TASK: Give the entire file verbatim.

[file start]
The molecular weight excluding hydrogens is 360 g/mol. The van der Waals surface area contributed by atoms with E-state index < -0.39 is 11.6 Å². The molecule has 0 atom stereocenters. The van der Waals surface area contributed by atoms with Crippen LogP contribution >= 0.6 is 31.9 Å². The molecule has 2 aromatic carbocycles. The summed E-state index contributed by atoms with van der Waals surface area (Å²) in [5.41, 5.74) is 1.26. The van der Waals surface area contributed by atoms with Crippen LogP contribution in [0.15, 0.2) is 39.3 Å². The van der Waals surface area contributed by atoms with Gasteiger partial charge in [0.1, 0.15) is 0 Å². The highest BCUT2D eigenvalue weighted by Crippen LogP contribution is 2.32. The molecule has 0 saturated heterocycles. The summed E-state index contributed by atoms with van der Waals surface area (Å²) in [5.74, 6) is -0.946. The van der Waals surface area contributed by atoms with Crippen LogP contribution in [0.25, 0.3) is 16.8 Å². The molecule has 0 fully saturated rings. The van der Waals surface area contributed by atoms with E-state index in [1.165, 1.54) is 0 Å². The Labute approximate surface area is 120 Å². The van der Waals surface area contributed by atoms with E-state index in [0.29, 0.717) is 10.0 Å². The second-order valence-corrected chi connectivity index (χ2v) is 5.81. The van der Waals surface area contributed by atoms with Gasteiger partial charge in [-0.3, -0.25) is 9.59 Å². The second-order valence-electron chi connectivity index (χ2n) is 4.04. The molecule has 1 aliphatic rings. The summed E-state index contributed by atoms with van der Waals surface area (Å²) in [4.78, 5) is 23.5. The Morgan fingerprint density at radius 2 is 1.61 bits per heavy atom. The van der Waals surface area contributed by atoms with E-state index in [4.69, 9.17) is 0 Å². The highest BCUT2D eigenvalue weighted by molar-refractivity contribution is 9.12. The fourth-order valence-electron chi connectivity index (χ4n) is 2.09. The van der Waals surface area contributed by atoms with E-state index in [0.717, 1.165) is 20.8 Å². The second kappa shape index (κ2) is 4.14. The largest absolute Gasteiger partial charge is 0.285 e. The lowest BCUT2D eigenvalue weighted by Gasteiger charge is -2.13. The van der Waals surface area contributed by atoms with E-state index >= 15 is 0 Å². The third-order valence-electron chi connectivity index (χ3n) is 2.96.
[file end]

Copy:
The molecular weight excluding hydrogens is 360 g/mol. The van der Waals surface area contributed by atoms with E-state index < -0.39 is 11.6 Å². The molecule has 0 atom stereocenters. The van der Waals surface area contributed by atoms with Crippen LogP contribution >= 0.6 is 31.9 Å². The molecule has 2 aromatic carbocycles. The summed E-state index contributed by atoms with van der Waals surface area (Å²) in [5.41, 5.74) is 1.26. The van der Waals surface area contributed by atoms with Crippen LogP contribution in [0.15, 0.2) is 39.3 Å². The van der Waals surface area contributed by atoms with Gasteiger partial charge in [0.1, 0.15) is 0 Å². The highest BCUT2D eigenvalue weighted by Crippen LogP contribution is 2.32. The molecule has 0 saturated heterocycles. The summed E-state index contributed by atoms with van der Waals surface area (Å²) in [5.74, 6) is -0.946. The van der Waals surface area contributed by atoms with Crippen LogP contribution in [0.25, 0.3) is 16.8 Å². The molecule has 0 fully saturated rings. The van der Waals surface area contributed by atoms with E-state index in [1.165, 1.54) is 0 Å². The Labute approximate surface area is 120 Å². The van der Waals surface area contributed by atoms with E-state index in [0.29, 0.717) is 10.0 Å². The second-order valence-corrected chi connectivity index (χ2v) is 5.81. The van der Waals surface area contributed by atoms with Gasteiger partial charge in [-0.3, -0.25) is 9.59 Å². The second-order valence-electron chi connectivity index (χ2n) is 4.04. The molecule has 1 aliphatic rings. The summed E-state index contributed by atoms with van der Waals surface area (Å²) in [4.78, 5) is 23.5. The Morgan fingerprint density at radius 2 is 1.61 bits per heavy atom. The van der Waals surface area contributed by atoms with E-state index in [4.69, 9.17) is 0 Å². The highest BCUT2D eigenvalue weighted by molar-refractivity contribution is 9.12. The fourth-order valence-electron chi connectivity index (χ4n) is 2.09. The van der Waals surface area contributed by atoms with E-state index in [0.717, 1.165) is 20.8 Å². The second kappa shape index (κ2) is 4.14. The largest absolute Gasteiger partial charge is 0.285 e. The lowest BCUT2D eigenvalue weighted by Gasteiger charge is -2.13. The van der Waals surface area contributed by atoms with E-state index >= 15 is 0 Å². The third-order valence-electron chi connectivity index (χ3n) is 2.96.